Culicoides obsoletus clade O2 was also strongly supported by phylogenetic and species delimitation analysis, and thus could be considered a cryptic species within the Obsoletus/Scoticus Complex. However, our sample showed a high abundance of C. obsoletus clade O2 mainly at high latitudes, whereas it had initially been identified for the first time further south in the Swiss Alps [54, 56, 57] and France.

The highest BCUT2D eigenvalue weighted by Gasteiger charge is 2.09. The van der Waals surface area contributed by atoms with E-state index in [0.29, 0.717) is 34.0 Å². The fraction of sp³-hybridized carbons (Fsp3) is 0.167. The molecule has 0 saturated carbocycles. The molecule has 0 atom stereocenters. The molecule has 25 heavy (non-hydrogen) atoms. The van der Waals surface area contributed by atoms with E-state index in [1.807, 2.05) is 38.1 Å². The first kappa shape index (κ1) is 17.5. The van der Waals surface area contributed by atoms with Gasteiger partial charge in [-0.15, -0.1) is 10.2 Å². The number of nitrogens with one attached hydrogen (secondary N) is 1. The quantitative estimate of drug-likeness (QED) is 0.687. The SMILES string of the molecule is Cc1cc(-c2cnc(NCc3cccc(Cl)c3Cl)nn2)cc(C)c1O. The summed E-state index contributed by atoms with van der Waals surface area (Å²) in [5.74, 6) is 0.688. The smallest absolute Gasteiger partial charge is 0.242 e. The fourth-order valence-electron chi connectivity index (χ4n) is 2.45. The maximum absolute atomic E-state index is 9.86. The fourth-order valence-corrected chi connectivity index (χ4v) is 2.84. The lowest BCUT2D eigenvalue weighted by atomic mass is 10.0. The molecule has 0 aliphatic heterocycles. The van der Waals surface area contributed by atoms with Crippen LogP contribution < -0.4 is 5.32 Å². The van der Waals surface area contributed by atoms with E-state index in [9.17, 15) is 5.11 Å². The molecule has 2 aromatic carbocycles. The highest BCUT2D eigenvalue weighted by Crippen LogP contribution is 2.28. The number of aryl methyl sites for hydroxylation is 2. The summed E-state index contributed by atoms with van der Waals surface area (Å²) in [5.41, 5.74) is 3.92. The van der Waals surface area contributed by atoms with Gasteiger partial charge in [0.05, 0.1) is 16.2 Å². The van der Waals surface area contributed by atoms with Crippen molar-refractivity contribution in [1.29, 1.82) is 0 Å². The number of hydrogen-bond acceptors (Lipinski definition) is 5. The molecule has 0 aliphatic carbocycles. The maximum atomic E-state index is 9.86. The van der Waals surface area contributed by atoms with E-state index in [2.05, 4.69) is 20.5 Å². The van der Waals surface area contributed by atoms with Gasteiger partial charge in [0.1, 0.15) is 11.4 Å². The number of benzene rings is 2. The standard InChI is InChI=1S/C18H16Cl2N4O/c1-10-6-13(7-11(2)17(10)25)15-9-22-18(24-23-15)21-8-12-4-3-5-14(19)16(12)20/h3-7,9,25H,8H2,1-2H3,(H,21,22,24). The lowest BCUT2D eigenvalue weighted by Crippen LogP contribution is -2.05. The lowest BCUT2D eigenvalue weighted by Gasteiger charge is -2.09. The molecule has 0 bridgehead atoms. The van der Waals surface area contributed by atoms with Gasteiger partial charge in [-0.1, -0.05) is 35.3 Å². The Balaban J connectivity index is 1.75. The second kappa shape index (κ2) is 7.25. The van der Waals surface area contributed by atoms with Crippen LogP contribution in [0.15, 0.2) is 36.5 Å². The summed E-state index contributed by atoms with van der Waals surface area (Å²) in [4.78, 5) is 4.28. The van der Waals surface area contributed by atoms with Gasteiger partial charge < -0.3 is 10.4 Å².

Little is known about the ecology of C. montanus. We found this species over a large geographical area, from Morocco to a few individuals in Norway. In spite of this, we have identified only a very small number of C. montanus except in Morocco where this species constitutes the majority. This latter result is in accordance with the fact that sites in Italy, where C. montanus is predominant are characterised by a high land surface temperature, higher than the values registered in the C. obsoletus and C. scoticus sites [51]. Culicoides obsoletus and C. scoticus are considered to be sibling species because of diagnostic female morphological characters, which are difficult to observe or overlap [16], as opposed to the morphological identification of males which is simpler [58]. If the genetic analyses by Pages & Sarto [58] confirm that both C. obsoletus and C. scoticus are distinct species, the question remains open for C. montanus. Previous phylogenetic studies based on cox1 indeed showed limited genetic distance between C. obsoletus and C. montanus and in studies based on ITS sequences C. montanus always appears in one of the subclades of C. obsoletus [59]. In our multi-marker phylogenetic tree, C. montanus and C. obsoletus formed a monophyletic clade. In addition, the genetic distance between C. obsoletus and C. montanus was of the same order of magnitude as some intraspecific distances.